PARIS – A man who shot dead a policeman on the Champs Elysees in Paris on Thursday was the focus of an anti-terrorism probe with a history of attempting to kill officers, sources close to the investigation said.
Raids took place at the 39-year-old’s Paris suburb home during the night after he killed the policeman and wounded two others in an attack claimed by the Islamic State group. Police took into custody three of his family members, a legal source said on Friday.
He was shot dead in return fire while trying to escape, police sources said.
The suspect was arrested in February on suspicion of plotting to kill officers but was released because of lack of evidence.
He had been convicted in 2005 of three counts of attempted murder, with two of these against police officers, sources said.
The charges dated back to 2001, when he was armed and behind the wheel of a stolen car, which hit another vehicle.
He fled on foot before the driver of the other car and the passenger — a trainee police officer — caught up with him. He fired twice, seriously wounding both men in the chest.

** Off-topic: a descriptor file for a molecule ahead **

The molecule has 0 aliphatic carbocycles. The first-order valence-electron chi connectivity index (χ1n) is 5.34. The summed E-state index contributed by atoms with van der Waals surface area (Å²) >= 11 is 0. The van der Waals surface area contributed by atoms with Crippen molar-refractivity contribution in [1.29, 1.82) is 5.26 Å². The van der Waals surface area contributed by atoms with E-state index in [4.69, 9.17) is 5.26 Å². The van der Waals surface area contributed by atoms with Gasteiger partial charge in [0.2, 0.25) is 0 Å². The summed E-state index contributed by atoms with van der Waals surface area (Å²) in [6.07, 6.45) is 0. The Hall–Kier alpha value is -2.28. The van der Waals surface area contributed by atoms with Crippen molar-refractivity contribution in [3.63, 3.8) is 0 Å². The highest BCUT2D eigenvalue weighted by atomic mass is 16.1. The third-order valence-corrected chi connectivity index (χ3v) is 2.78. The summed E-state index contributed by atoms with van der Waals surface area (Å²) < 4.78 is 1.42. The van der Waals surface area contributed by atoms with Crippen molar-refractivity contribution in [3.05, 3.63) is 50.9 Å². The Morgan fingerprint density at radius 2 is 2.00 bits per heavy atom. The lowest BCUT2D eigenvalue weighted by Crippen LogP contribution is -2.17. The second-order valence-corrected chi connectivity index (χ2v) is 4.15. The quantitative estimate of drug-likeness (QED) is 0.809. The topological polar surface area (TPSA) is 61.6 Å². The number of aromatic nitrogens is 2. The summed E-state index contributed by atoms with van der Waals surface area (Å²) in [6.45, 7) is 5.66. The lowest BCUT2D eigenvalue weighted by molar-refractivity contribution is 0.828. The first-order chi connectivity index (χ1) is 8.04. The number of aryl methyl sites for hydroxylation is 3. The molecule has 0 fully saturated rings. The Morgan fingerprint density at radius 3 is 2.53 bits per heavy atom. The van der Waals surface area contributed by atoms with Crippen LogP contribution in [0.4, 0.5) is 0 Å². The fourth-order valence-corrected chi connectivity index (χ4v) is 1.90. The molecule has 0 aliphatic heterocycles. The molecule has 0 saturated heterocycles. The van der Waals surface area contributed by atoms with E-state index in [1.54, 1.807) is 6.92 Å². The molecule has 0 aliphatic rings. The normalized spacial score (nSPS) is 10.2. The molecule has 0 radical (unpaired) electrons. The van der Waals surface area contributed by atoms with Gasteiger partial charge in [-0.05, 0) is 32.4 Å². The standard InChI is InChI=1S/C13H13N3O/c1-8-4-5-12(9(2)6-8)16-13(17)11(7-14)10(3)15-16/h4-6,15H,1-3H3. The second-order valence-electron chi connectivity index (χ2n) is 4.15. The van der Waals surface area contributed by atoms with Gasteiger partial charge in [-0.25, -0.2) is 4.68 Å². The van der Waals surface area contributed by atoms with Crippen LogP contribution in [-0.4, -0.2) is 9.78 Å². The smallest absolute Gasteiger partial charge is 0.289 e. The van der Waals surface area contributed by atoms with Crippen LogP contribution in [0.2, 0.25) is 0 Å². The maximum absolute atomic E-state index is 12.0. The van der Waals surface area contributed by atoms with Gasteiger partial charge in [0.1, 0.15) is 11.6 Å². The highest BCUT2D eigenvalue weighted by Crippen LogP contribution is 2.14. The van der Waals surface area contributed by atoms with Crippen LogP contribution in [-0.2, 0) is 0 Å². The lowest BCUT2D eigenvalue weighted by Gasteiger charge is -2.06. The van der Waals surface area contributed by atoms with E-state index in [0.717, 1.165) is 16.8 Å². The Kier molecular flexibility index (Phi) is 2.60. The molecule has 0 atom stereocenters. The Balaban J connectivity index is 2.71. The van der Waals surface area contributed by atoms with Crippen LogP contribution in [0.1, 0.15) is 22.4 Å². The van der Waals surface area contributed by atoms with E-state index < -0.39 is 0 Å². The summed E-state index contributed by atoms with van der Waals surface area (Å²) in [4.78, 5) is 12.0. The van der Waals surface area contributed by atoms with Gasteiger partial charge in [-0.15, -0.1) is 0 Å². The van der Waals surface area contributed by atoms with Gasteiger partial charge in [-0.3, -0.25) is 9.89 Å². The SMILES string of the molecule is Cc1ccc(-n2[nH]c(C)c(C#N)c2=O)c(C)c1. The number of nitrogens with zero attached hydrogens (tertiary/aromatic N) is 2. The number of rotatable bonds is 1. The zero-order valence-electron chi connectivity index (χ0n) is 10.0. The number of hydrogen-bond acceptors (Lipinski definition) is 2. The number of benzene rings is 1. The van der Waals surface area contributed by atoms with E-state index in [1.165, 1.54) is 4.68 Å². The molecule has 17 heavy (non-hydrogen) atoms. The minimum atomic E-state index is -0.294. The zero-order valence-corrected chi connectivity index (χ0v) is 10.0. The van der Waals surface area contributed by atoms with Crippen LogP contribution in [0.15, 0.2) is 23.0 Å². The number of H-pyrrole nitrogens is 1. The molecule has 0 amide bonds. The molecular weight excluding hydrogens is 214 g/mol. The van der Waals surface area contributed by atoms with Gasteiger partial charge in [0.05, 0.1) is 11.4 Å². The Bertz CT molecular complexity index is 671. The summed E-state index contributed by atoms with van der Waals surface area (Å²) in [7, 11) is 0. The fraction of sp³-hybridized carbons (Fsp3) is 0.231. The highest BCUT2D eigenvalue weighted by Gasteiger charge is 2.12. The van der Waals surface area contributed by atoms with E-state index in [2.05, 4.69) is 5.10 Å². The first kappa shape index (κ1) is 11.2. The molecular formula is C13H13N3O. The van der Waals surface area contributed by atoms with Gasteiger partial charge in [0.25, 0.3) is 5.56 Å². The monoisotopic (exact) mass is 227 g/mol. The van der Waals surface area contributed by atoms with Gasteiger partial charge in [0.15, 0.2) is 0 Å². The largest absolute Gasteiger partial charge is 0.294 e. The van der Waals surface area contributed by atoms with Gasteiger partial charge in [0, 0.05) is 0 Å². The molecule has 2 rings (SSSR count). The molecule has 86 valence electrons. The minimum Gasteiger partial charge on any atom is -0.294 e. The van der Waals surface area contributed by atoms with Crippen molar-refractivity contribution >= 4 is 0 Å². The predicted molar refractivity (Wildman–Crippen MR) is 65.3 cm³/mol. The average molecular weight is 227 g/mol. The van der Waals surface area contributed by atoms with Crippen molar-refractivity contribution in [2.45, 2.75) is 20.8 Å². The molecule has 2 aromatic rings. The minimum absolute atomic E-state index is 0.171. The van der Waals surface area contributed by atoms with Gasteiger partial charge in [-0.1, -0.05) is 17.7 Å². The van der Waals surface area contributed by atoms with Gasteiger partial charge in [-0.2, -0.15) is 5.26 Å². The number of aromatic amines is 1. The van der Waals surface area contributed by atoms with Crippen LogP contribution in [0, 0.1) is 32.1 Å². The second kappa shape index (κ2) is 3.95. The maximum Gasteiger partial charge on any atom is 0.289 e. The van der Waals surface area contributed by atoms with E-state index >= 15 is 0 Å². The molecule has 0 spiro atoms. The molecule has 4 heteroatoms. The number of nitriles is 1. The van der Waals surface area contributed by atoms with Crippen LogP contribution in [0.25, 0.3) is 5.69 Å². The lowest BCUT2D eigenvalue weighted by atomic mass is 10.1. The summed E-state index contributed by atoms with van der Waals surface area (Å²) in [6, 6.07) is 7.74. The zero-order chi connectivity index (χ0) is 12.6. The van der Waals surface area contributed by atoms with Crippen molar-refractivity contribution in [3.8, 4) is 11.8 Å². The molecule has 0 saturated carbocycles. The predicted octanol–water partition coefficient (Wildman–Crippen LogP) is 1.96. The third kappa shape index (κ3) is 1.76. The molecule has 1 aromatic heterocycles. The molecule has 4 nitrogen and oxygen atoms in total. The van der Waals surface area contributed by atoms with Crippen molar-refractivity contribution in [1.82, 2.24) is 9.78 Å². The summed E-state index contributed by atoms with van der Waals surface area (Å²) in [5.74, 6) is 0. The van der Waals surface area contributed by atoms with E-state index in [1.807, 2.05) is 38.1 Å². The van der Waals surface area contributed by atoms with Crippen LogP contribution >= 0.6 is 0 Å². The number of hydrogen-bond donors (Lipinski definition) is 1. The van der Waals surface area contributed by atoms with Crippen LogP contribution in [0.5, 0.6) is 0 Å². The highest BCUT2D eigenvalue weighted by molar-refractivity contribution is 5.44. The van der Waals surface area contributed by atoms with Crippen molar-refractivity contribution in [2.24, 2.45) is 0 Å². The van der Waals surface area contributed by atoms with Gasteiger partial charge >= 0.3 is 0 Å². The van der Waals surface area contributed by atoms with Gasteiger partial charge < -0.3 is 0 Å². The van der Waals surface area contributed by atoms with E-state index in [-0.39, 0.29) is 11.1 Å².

He was arrested and placed in custody under a false name.
Two days later he seriously injured an officer who was taking him out of his cell, seizing his weapon and firing several times.
Officials have refused to name the Champs Elysees shooter and are trying to establish if he had accomplices for the attack, which sent people running for their lives.
President Francois Hollande calling together the government’s security council, and France said its security forces were fully mobilized for Sunday’s presidential election after the killing by the Islamist militant threw a dark shadow over the last day of an unpredictable campaign.
Three of the four front-runners — far-right leader Marine Le Pen, centrist Emmanuel Macron and conservative former Prime Minister Francois Fillon — called off campaign events planned for Friday.
Macron still held on to his position as front-runner. Fillon and the far left’s Jean-Luc Melenchon were snapping at his heels.
Campaigning and the publication of voter surveys are banned from midnight on Friday. Sunday’s vote will be followed by a runoff on May 7 between the top two candidates.
Le Pen called on Hollande to restore border controls immediately and to expel or detain all those suspected of being Islamic radicals. “Because our country is at war, the response must be global, total,” she said on Friday.
Fillon also said the fight against “Islamist totalitarianism” should be the priority of the next president.
In Tokyo, Prime Minister Shinzo Abe sent a message of solidarity to Hollande on Friday. “This kind of terrorism is an attack on the entire civilized world, and we resolutely condemn it,” Abe said in the message, released by the Foreign Ministry.